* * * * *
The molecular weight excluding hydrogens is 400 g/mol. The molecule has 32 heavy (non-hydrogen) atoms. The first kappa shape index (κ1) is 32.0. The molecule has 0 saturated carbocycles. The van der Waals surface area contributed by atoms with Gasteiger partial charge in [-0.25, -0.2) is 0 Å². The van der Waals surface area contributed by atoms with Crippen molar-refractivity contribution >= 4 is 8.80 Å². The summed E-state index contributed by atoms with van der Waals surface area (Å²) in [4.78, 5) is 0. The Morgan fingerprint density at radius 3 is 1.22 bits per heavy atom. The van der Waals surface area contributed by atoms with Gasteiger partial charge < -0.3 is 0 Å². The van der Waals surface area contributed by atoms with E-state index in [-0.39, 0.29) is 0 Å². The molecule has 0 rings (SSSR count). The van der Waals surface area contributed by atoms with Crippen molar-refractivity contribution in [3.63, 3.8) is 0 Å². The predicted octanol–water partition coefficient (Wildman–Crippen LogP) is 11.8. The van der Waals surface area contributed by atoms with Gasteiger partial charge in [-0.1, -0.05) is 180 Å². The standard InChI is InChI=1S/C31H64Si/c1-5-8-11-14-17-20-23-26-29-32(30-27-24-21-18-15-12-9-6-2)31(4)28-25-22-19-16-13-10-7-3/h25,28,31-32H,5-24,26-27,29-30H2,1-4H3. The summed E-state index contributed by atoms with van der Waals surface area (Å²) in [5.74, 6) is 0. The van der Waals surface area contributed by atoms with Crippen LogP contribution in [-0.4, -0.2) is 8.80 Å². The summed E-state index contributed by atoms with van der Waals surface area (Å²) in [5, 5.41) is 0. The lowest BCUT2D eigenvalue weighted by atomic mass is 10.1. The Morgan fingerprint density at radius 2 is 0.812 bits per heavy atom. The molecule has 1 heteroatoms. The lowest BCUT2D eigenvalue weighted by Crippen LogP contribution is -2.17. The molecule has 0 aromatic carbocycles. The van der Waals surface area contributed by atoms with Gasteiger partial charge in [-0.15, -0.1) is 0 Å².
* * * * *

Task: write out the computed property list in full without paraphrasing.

The molecular weight excluding hydrogens is 400 g/mol. The molecule has 32 heavy (non-hydrogen) atoms. The first kappa shape index (κ1) is 32.0. The molecule has 0 saturated carbocycles. The van der Waals surface area contributed by atoms with Gasteiger partial charge in [-0.25, -0.2) is 0 Å². The van der Waals surface area contributed by atoms with Crippen molar-refractivity contribution >= 4 is 8.80 Å². The summed E-state index contributed by atoms with van der Waals surface area (Å²) in [4.78, 5) is 0. The Morgan fingerprint density at radius 3 is 1.22 bits per heavy atom. The van der Waals surface area contributed by atoms with Gasteiger partial charge < -0.3 is 0 Å². The van der Waals surface area contributed by atoms with E-state index in [-0.39, 0.29) is 0 Å². The molecule has 0 rings (SSSR count). The van der Waals surface area contributed by atoms with Crippen molar-refractivity contribution in [3.63, 3.8) is 0 Å². The predicted octanol–water partition coefficient (Wildman–Crippen LogP) is 11.8. The van der Waals surface area contributed by atoms with Gasteiger partial charge in [-0.1, -0.05) is 180 Å². The standard InChI is InChI=1S/C31H64Si/c1-5-8-11-14-17-20-23-26-29-32(30-27-24-21-18-15-12-9-6-2)31(4)28-25-22-19-16-13-10-7-3/h25,28,31-32H,5-24,26-27,29-30H2,1-4H3. The summed E-state index contributed by atoms with van der Waals surface area (Å²) in [5.74, 6) is 0. The van der Waals surface area contributed by atoms with Crippen LogP contribution in [-0.4, -0.2) is 8.80 Å². The summed E-state index contributed by atoms with van der Waals surface area (Å²) in [5, 5.41) is 0. The lowest BCUT2D eigenvalue weighted by atomic mass is 10.1. The Morgan fingerprint density at radius 2 is 0.812 bits per heavy atom. The molecule has 1 heteroatoms. The lowest BCUT2D eigenvalue weighted by Crippen LogP contribution is -2.17. The molecule has 0 aromatic carbocycles. The van der Waals surface area contributed by atoms with Gasteiger partial charge in [-0.15, -0.1) is 0 Å².